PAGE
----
A suburban woman who never sought a career outside the home is widely considered as the force behind the tenacity and gumption of her daughter, one of the most powerful individuals in American government.
Dorothy Rodham, mother of Hillary Rodham Clinton, died Tuesday.
The former Park Ridge woman was 92.
"You live a little vicariously through your kids though not too much," Kevin O'Keefe, a college friend of Clinton's, remarked Tuesday.
O'Keefe remembers watching Rodham as Bill Clinton took the Democratic presidential nomination in 1992 and when her daughter was sworn in as senator of New York, and later, as secretary of state.
"She beamed," he said.
Dorothy Emma Howell was born in 1919 in Chicago, but was sent on a train to live with her strict grandparents in California after her parents' divorce.
After high school, Dorothy returned to Chicago hoping to reconcile with her mother, who had promised to pay for her college education. But when she arrived, she was tasked instead to work as the housekeeper.
Park Ridge librarians Tuesday pointed to archives noting Mrs. Rodham met her future husband, Hugh Rodham, when the two were working in a Chicago lace factory. They married in 1942, with eldest daughter Hillary born five years later, followed by sons Hugh and Tony.
Though without a college degree, Dorothy Rodham was always interested in furthering her education, taking college courses late into her years.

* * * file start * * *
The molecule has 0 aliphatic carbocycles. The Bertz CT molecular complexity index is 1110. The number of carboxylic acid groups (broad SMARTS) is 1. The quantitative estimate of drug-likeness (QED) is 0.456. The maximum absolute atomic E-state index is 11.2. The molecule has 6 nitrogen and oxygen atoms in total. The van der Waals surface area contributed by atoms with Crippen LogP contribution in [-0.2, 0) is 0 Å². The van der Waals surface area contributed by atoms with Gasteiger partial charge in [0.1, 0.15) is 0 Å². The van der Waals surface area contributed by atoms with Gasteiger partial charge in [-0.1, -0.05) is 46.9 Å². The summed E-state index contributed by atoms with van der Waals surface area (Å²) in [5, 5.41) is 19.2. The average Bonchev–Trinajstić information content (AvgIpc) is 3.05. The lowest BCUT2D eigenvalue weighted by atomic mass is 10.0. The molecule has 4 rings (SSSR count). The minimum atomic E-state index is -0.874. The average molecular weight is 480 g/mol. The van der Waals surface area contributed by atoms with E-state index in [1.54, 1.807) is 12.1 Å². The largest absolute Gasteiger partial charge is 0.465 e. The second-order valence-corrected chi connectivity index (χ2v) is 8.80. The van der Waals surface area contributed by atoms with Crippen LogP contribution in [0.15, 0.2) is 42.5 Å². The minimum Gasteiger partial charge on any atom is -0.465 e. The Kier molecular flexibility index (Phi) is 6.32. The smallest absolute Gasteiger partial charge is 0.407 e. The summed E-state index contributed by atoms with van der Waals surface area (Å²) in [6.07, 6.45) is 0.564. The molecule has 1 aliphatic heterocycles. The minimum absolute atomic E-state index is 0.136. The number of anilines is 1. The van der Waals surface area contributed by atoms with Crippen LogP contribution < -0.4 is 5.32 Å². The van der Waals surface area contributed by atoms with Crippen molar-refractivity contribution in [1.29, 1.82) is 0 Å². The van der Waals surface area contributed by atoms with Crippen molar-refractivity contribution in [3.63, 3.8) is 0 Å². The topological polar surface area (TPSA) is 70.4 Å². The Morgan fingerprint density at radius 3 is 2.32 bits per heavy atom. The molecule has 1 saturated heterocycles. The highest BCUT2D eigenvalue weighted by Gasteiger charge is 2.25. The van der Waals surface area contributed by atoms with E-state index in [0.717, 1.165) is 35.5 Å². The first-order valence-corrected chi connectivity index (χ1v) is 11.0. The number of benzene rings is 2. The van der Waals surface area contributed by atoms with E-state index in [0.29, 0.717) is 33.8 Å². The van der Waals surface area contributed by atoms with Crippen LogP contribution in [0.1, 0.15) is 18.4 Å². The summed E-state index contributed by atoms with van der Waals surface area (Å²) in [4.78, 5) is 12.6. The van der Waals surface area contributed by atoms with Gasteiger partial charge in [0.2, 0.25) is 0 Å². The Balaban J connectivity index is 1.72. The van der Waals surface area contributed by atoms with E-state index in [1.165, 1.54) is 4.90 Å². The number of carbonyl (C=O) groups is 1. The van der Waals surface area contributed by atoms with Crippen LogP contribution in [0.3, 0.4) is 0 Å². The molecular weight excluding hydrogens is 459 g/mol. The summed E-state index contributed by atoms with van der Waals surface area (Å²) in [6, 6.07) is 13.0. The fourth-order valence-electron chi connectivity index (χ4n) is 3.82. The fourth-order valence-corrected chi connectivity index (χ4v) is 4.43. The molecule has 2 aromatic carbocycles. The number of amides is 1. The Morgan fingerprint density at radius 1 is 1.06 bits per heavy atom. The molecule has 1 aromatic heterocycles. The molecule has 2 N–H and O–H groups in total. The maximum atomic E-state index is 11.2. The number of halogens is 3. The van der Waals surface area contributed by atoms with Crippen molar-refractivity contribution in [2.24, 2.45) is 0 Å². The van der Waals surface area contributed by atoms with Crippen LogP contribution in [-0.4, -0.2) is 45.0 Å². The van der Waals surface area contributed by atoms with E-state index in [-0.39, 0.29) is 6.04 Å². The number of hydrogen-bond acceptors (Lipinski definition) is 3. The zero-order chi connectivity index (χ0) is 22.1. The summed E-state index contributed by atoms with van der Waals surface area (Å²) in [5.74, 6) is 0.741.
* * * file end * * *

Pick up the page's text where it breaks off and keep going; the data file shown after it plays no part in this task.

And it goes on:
"By necessity she taught herself so many things," said Betsy Ebeling, an Arlington Heights resident and Clinton's closest childhood friend.
The Rodhams made their home at a brick colonial on the corner of Elm and Wisner streets in Park Ridge, blocks away from the family's church and school.
A stay-at-home mother, Dorothy Rodham instilled a sense of validity and respect in neighborhood children, as well as her own, by her ability to listen seriously to their concerns and quandaries.
"She was not the type to take over a party," Ebeling said. "People would come and talk to her. "
She prodded her daughter to stand up for herself and once sent her back outside to confront a bully.
Dorothy instilled empathy in her children by taking them to visit the Pennsylvania coal mine where her husband's relatives had worked.
Decades later, through her daughter's most tumultuous moments, Rodham was again always on hand, though rarely visible to the public.
She never commented on the Clintons' marriage or her daughter's presidential defeat. But she emerged to film an ad during the Iowa caucuses in which she said she would have voted for Hillary Clinton whether she was her daughter or not.
Ebeling and Rodham shared a box for Clinton's second swearing-in to the Senate, she recalls, on a warm winter day where the two shared a number of laughs.
Upon hearing of Dorothy Rodham's passing, Ebeling said she emailed a group of Maine South alumni who remain friends to this day. "She's the last mom of that group that has passed. It's an end of an era. She was part of that fabric of life."
Hugh Rodham, Sr. died in 1993, while they were living in Little Rock. In addition to her three children, survivors include her grandchildren.
• Daily Herald news services contributed.